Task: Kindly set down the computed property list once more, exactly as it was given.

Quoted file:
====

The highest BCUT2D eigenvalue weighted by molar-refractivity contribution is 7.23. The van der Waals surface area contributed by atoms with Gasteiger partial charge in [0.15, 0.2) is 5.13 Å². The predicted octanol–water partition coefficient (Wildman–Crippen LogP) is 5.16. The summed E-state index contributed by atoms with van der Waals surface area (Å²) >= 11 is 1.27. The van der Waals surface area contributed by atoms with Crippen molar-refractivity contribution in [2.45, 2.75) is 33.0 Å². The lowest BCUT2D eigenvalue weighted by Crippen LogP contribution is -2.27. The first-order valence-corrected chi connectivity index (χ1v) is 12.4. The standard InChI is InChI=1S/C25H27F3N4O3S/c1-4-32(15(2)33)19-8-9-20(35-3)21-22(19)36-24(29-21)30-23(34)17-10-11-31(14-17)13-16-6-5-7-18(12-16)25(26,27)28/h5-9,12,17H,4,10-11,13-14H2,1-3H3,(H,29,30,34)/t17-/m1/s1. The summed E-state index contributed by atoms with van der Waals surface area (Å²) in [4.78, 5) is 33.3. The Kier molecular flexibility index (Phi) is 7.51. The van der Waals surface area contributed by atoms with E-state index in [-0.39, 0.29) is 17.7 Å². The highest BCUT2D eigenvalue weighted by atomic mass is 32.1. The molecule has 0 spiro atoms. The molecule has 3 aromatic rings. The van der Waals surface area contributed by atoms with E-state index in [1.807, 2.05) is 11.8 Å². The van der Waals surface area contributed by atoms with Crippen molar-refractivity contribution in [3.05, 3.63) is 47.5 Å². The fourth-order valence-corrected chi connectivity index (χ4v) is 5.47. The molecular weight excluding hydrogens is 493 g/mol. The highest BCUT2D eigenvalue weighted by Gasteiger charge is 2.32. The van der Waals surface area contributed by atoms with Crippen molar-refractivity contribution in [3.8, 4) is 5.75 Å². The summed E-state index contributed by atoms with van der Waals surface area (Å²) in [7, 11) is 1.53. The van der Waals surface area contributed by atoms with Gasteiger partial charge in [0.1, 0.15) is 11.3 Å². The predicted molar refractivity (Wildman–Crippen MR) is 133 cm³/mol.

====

The highest BCUT2D eigenvalue weighted by molar-refractivity contribution is 7.23. The van der Waals surface area contributed by atoms with Gasteiger partial charge in [0.15, 0.2) is 5.13 Å². The predicted octanol–water partition coefficient (Wildman–Crippen LogP) is 5.16. The summed E-state index contributed by atoms with van der Waals surface area (Å²) >= 11 is 1.27. The van der Waals surface area contributed by atoms with Crippen molar-refractivity contribution in [2.45, 2.75) is 33.0 Å². The lowest BCUT2D eigenvalue weighted by Crippen LogP contribution is -2.27. The first-order valence-corrected chi connectivity index (χ1v) is 12.4. The standard InChI is InChI=1S/C25H27F3N4O3S/c1-4-32(15(2)33)19-8-9-20(35-3)21-22(19)36-24(29-21)30-23(34)17-10-11-31(14-17)13-16-6-5-7-18(12-16)25(26,27)28/h5-9,12,17H,4,10-11,13-14H2,1-3H3,(H,29,30,34)/t17-/m1/s1. The summed E-state index contributed by atoms with van der Waals surface area (Å²) in [4.78, 5) is 33.3. The Kier molecular flexibility index (Phi) is 7.51. The van der Waals surface area contributed by atoms with E-state index in [-0.39, 0.29) is 17.7 Å². The highest BCUT2D eigenvalue weighted by atomic mass is 32.1. The molecule has 0 spiro atoms. The molecule has 3 aromatic rings. The van der Waals surface area contributed by atoms with E-state index in [1.807, 2.05) is 11.8 Å². The van der Waals surface area contributed by atoms with Crippen molar-refractivity contribution in [3.05, 3.63) is 47.5 Å². The fourth-order valence-corrected chi connectivity index (χ4v) is 5.47. The molecular weight excluding hydrogens is 493 g/mol. The highest BCUT2D eigenvalue weighted by Gasteiger charge is 2.32. The van der Waals surface area contributed by atoms with Crippen molar-refractivity contribution in [3.8, 4) is 5.75 Å². The summed E-state index contributed by atoms with van der Waals surface area (Å²) in [7, 11) is 1.53. The van der Waals surface area contributed by atoms with Gasteiger partial charge in [0.1, 0.15) is 11.3 Å². The predicted molar refractivity (Wildman–Crippen MR) is 133 cm³/mol.